Unfortunately, I’ve seen guys who couldn’t force a door if they drove the Truck through it. However, I’ve also seen a door forced with ONLY a roof hook (aka NY Roof Hook, Halligan Hook).

    Training, training, training. Thanks and Be SAFE

  • Justin Reynolds says:

    We have all forgotten to mention the MOST important reason NOT to mule kick a door… CONTROL! “Did you check that door for heat Tim?” Its kind of a joke, right?! Well I hate to second guess, but what if?!

  • Andy says:

    My biggest concern is why do we force that door. We should expect victims on the other side everytime. Can we safely and effectively perform that rescue without the use of our BA’s? Not everytime. 3:39 a firefighter is just kneeling down exhausted from choking all that smoke for no reason. Use your tools to keep you and your crew safe. As far as the mulekick in this video, I dont mind it on that door, but control the door with a bodyloop around the doorknob so you dont crack a potential victims skull. Train hard and stay safe.

  • Brendan says:

    Chris- look again. He had a halligan in his hand.

  • Chris Sterricker says:

    The mule-kick is a dangerous technique to us physically and I think all would agree not the optimum FE method. That being said I have done it a few times in certain situations. Those situations being, 1) I already knew the construction features of the door I was going up against from previous runs, 2) There was no set of irons immediately available. Now, before everybody jumps me for not having a tool, I was the nozzleman in the situations I have done it so the nozzle was my tool and a truck or squad was not immediately available due to multiple FE operations or not on the scene. I don’t think it is our first choice and definitely not something we should rely on simply because it worked the last time.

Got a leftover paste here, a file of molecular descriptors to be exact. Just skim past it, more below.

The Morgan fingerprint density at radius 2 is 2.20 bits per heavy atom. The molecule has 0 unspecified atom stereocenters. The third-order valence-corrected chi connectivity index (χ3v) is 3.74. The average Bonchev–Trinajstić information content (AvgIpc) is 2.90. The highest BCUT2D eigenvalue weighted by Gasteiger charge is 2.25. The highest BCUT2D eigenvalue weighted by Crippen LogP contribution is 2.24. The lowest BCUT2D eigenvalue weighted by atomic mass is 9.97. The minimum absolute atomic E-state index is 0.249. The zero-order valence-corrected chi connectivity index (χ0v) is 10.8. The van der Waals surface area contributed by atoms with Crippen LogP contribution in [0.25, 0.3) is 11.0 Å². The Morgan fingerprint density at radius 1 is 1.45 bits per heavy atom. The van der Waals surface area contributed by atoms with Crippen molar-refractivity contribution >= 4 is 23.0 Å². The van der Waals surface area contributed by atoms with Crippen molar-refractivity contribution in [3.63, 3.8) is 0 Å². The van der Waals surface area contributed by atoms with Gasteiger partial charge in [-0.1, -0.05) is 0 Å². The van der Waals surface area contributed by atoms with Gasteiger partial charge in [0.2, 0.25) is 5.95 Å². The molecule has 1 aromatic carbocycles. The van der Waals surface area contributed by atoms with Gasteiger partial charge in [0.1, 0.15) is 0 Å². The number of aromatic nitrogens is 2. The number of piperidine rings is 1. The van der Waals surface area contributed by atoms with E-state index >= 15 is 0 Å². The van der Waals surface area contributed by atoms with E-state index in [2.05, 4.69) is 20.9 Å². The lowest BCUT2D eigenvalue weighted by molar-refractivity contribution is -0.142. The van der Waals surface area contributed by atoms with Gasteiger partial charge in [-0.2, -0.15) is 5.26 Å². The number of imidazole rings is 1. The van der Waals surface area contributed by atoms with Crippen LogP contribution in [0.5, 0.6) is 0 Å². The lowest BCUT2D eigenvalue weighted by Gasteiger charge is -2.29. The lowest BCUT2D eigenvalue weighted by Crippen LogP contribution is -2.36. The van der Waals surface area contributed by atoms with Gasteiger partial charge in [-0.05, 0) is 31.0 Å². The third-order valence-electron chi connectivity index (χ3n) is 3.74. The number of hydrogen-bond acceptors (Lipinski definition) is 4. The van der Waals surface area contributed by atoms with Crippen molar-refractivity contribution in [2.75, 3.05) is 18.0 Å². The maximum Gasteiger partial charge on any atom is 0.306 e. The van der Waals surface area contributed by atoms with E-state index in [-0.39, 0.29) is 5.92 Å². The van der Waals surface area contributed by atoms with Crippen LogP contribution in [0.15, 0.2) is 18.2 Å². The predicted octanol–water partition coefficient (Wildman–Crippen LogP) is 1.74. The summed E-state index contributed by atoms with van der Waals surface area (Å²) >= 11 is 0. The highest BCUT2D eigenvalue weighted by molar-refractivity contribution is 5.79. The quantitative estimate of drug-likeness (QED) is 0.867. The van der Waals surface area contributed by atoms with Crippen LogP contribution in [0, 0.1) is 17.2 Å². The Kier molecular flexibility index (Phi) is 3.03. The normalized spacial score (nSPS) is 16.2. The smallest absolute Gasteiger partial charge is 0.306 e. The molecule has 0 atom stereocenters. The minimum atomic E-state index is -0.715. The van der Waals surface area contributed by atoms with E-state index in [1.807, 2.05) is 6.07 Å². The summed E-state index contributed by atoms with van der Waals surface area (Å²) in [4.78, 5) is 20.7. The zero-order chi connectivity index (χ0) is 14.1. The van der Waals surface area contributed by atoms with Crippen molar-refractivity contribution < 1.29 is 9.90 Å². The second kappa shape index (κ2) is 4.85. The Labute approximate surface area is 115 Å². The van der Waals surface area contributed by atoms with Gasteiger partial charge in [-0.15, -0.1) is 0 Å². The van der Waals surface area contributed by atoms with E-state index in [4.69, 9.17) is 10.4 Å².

Just another observation in this particular instance, what about taking the window right next to every door and going in that way and unlocking the door from the inside? The sill doesn’t look too high and you could probably get a bit of a foot hold on the A/C unit to give you a boost, or the halligan in his hand. Just a thought.

    P.S. Bill, screw it. Let ’em come at me.

  • Mark Cummins says:

    I sure hate to see our brothers breathing that cancer causing smoke. I used to do that too, I never thought about cancer, now I wonder which breath gave it to me.  Dam! cancer hurts.  Wear the AIR. It takes years for the cancer to be detected, and it does finally show up, you feel pretty stupid.  Your family thinks so too.
    Be safe my brothers.

  • Carl Burney says:

    I have a small portapower tool that I use in my construction business. If I had my way there would be one on the fire engine to use for opening doors. Practically every method of forced entry involves damaging the door and/or the frame. Using my portable ram I can open almost any residential home or apartment in less than a minute by spreading the door jambs just far enough that the lock bolt disengages from the strike plate and doing little if any damage to the door or frame.